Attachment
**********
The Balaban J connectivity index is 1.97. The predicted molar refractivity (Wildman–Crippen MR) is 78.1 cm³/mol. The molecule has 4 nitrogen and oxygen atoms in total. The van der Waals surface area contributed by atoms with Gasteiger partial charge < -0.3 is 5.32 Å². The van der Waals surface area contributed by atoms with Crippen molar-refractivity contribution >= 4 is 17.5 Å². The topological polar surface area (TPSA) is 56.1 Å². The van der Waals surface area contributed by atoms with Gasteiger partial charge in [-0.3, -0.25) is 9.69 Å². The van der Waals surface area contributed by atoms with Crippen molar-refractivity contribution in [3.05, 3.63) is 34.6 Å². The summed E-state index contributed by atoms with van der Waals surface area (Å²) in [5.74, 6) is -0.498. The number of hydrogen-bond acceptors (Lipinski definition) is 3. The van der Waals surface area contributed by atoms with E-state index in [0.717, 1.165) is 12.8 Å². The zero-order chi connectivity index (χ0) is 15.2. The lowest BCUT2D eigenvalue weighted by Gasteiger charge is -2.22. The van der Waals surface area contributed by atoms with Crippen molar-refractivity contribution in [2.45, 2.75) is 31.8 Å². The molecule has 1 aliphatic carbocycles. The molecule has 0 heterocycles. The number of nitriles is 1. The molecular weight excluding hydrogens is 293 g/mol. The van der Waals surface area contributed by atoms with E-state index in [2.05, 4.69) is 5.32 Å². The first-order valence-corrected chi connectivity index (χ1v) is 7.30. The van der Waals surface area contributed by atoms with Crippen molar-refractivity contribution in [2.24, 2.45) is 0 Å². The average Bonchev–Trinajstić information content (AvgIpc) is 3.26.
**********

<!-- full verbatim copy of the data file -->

The Balaban J connectivity index is 1.97. The predicted molar refractivity (Wildman–Crippen MR) is 78.1 cm³/mol. The molecule has 4 nitrogen and oxygen atoms in total. The van der Waals surface area contributed by atoms with Gasteiger partial charge < -0.3 is 5.32 Å². The van der Waals surface area contributed by atoms with Crippen molar-refractivity contribution >= 4 is 17.5 Å². The topological polar surface area (TPSA) is 56.1 Å². The van der Waals surface area contributed by atoms with Gasteiger partial charge in [-0.3, -0.25) is 9.69 Å². The van der Waals surface area contributed by atoms with Crippen molar-refractivity contribution in [3.05, 3.63) is 34.6 Å². The summed E-state index contributed by atoms with van der Waals surface area (Å²) in [5.74, 6) is -0.498. The number of hydrogen-bond acceptors (Lipinski definition) is 3. The van der Waals surface area contributed by atoms with E-state index in [0.717, 1.165) is 12.8 Å². The zero-order chi connectivity index (χ0) is 15.2. The lowest BCUT2D eigenvalue weighted by Gasteiger charge is -2.22. The van der Waals surface area contributed by atoms with Crippen molar-refractivity contribution in [2.45, 2.75) is 31.8 Å². The molecule has 1 aliphatic carbocycles. The molecule has 0 heterocycles. The number of nitriles is 1. The molecular weight excluding hydrogens is 293 g/mol. The van der Waals surface area contributed by atoms with E-state index in [2.05, 4.69) is 5.32 Å². The first-order valence-corrected chi connectivity index (χ1v) is 7.30. The van der Waals surface area contributed by atoms with Crippen molar-refractivity contribution in [2.24, 2.45) is 0 Å². The average Bonchev–Trinajstić information content (AvgIpc) is 3.26.